Furthermore, in Botswana, “there is a scarcity of literature on manufacturing SMMEs and especially on their financial challenges. It is not easy to get literature on SMMEs, let alone on the challenges of manufacturing SMMEs. This means that policymakers and academics cannot find adequate studies to draw knowledge from”.
Against the background of information asymmetry and for the sake of addressing the research gap, the research paper examined the factors that affect manufacturing SMMEs’ ability to obtain bank loans and reviews the literature, methodology, findings and discussions, as well as conclusions and implications.
The paper acknowledges that SMMEs struggle to get financing and tend to get start-up finance and working capital from informal sources such as founders’ relatives and friends. Large enterprises on the other hand qualify for financing from formal institutions such as commercial banks and development banks.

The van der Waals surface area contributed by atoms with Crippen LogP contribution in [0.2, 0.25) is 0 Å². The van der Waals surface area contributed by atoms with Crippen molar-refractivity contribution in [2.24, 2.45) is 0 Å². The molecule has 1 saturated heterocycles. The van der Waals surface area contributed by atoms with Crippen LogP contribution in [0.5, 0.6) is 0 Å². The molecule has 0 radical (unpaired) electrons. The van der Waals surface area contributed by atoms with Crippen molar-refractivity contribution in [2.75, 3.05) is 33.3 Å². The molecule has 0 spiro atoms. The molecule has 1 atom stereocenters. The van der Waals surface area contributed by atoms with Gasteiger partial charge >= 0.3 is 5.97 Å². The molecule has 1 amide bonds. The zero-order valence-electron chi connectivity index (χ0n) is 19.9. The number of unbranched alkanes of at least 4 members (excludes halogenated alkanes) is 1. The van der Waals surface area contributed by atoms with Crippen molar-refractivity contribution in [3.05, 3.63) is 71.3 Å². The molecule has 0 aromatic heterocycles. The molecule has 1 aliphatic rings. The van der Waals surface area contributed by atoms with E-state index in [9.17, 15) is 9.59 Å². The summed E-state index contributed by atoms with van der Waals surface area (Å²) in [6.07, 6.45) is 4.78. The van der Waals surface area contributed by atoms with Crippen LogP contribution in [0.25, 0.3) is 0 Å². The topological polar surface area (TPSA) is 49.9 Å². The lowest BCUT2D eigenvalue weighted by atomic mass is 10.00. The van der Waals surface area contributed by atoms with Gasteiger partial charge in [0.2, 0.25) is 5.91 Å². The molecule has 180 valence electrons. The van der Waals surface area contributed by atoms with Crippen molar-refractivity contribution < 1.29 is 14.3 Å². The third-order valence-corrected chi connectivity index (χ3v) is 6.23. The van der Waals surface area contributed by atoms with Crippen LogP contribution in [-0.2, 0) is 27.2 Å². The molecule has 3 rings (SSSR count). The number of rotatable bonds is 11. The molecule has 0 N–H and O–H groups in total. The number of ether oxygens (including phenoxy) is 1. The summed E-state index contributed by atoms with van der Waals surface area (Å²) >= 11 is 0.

This lack of financing, coupled with poor management of finances and other resources, has negatively affected growth and survival of SMMEs in Botswana. The factors influencing SMME borrowing are mainly divided into firm characteristics and entrepreneurial characteristics. Various scholars have characterized firm characteristics into age, size, level of income, collateral, location, insurance, business information, industry type and registration.
The research study found out that “the majority of manufacturing SMMEs use their own money (79 percent) to start and run their business. This supports the theory of internal financing where business owners do not borrow money when they start operating and they plough back profits for the business to progress”.